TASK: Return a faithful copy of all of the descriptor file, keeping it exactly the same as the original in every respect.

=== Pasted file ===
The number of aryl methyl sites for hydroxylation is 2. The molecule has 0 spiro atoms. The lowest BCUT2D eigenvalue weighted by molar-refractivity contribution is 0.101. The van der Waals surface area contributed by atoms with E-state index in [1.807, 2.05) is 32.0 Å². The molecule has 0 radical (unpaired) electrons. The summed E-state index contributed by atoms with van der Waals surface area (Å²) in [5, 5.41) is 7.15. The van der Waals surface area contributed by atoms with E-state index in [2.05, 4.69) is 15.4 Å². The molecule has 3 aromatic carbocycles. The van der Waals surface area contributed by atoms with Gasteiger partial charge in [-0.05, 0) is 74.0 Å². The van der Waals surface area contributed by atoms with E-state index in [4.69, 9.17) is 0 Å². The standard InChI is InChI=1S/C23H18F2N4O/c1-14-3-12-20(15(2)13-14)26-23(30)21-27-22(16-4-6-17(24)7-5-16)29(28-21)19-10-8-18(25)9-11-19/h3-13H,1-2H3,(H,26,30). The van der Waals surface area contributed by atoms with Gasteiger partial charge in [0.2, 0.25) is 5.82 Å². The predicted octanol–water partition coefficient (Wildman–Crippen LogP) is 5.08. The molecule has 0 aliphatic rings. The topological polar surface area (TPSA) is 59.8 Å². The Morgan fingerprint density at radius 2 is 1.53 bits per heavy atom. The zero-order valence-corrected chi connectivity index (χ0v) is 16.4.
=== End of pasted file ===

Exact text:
The number of aryl methyl sites for hydroxylation is 2. The molecule has 0 spiro atoms. The lowest BCUT2D eigenvalue weighted by molar-refractivity contribution is 0.101. The van der Waals surface area contributed by atoms with E-state index in [1.807, 2.05) is 32.0 Å². The molecule has 0 radical (unpaired) electrons. The summed E-state index contributed by atoms with van der Waals surface area (Å²) in [5, 5.41) is 7.15. The van der Waals surface area contributed by atoms with E-state index in [2.05, 4.69) is 15.4 Å². The molecule has 3 aromatic carbocycles. The van der Waals surface area contributed by atoms with Gasteiger partial charge in [-0.05, 0) is 74.0 Å². The van der Waals surface area contributed by atoms with E-state index in [4.69, 9.17) is 0 Å². The standard InChI is InChI=1S/C23H18F2N4O/c1-14-3-12-20(15(2)13-14)26-23(30)21-27-22(16-4-6-17(24)7-5-16)29(28-21)19-10-8-18(25)9-11-19/h3-13H,1-2H3,(H,26,30). The van der Waals surface area contributed by atoms with Gasteiger partial charge in [0.2, 0.25) is 5.82 Å². The predicted octanol–water partition coefficient (Wildman–Crippen LogP) is 5.08. The molecule has 0 aliphatic rings. The topological polar surface area (TPSA) is 59.8 Å². The Morgan fingerprint density at radius 2 is 1.53 bits per heavy atom. The zero-order valence-corrected chi connectivity index (χ0v) is 16.4.